Microsoft-Yahoo! deal gets green light from regulators

February 18th, 2010 in Technology / Business
The logo for Microsoft at their offices in Herndon, Virginia, United States. Microsoft and Yahoo! said Thursday their tie-up plan in the Internet search and advertising business had cleared US and European Union antitrust hurdles.


The logo for Microsoft at their offices in Herndon, Virginia, United States. Microsoft and Yahoo! said Thursday their tie-up plan in the Internet search and advertising business had cleared US and European Union antitrust hurdles.

Microsoft and Yahoo! said Thursday that US and European regulators have cleared the way for them to blaze on with a planned tie-up aimed at taking on Internet search king Google.

"Although we are just at the beginning of this process, we have reached an exciting milestone," said Microsoft chief executive Steve Ballmer.

"I believe that together, Microsoft and Yahoo! will promote more choice, better value and greater innovation to our customers as well as to advertisers and publishers."

The companies said they had "received clearance for their search agreement, without restrictions, from both the US Department of Justice and the European Commission, and will now turn their attention to beginning the process of implementing the deal."

The European Commission earlier announced it had approved software giant Microsoft's plan to acquire Yahoo!'s Internet search and advertising business.

The partners said they expected to begin implementing the deal "in the coming days."

Under terms of the agreement announced in late July 2009, Microsoft's new Bing search engine will handle online queries at Yahoo! properties, with the California Internet pioneer customizing presentation of results and ads.

The transition will involve moving Yahoo!'s search platforms to Microsoft, with Yahoo! running sales relations with both companies' premium search advertisers globally.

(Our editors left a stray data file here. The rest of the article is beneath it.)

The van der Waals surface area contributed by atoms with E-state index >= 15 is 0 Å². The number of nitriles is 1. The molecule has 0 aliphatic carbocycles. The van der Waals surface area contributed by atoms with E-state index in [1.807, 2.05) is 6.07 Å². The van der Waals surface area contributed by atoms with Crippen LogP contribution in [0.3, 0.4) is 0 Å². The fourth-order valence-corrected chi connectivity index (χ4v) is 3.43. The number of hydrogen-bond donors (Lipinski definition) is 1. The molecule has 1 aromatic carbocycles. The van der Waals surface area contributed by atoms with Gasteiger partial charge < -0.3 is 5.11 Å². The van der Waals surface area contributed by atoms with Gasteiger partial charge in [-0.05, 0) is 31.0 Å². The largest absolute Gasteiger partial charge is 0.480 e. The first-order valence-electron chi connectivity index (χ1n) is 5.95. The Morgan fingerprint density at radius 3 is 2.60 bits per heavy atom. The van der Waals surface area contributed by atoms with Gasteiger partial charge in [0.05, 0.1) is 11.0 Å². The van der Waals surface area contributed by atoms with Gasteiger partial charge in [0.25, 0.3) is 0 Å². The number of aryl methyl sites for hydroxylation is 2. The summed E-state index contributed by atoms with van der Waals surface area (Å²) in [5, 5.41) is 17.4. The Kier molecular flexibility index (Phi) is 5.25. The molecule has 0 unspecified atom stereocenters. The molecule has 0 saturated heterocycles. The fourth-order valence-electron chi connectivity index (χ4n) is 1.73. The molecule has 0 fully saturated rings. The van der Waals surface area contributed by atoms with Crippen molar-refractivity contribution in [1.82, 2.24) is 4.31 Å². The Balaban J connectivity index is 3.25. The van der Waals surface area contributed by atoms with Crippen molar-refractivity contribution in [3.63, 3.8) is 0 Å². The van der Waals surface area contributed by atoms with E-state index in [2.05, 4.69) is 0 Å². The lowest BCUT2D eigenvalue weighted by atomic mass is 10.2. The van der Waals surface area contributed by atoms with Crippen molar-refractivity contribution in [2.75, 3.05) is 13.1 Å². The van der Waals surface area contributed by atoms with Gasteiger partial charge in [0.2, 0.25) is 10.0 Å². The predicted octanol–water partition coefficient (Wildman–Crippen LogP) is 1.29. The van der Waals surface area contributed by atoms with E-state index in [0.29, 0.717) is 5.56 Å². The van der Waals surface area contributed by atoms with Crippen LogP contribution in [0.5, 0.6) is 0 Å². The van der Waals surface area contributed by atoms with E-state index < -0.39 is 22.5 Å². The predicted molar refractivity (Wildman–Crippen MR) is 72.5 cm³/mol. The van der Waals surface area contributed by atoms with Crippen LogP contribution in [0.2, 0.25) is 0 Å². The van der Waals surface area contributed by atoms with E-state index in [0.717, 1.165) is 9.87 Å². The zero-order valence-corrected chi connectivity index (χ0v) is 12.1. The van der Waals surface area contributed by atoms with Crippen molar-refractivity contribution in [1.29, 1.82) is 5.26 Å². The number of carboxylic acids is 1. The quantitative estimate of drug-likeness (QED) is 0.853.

"This breakthrough search alliance means Yahoo! can focus even more on our own innovative search experience," said Yahoo! chief executive Carol Bartz, who took command of the firm after a failed takeover bid by Microsoft.

"Yahoo! gets to do what we do best: combine our science and technology with compelling content to build personally relevant online experiences for our users and customers."

All global customers and partners are expected to be transitioned by early 2012, they said.

"Once the transition is completed, the companies' unified search marketplace will deliver improved innovation for consumers, better volume and efficiency for advertisers and better monetization opportunities for web publishers through a platform that contains a larger pool of search queries," the companies said in a joint statement.

Yahoo! and Microsoft announced in December that they had finalized the details of an Internet search and advertising partnership -- a year after Microsoft offered 47.5 billion dollars in a takeover bid for Yahoo!.

Google opposed a Microsoft takeover of Yahoo! and had proposed its own alliance with the struggling Internet firm, but backed off from such a plan after it was frowned on by US regulators.

Predictably, Microsoft had weighed in against a Google partnership with Yahoo! at the time.

Analysts are divided on how much closer the Microsoft-Yahoo! tie-up will take either company to Google, the overwhelming leader in a web search and advertising market, which research firm Forrester estimates will be worth more than 30 billion dollars (22 billion euros) in 2014 in the United States alone.

Microsoft and Yahoo! said Thursday that they continue to work with regulators in South Korea, Taiwan and Japan to provide all relevant information necessary for them to evaluate the transaction before the deal is launched in those countries.

(c) 2010 AFP

"Microsoft-Yahoo! deal gets green light from regulators." February 18th, 2010. http://phys.org/news185716360.html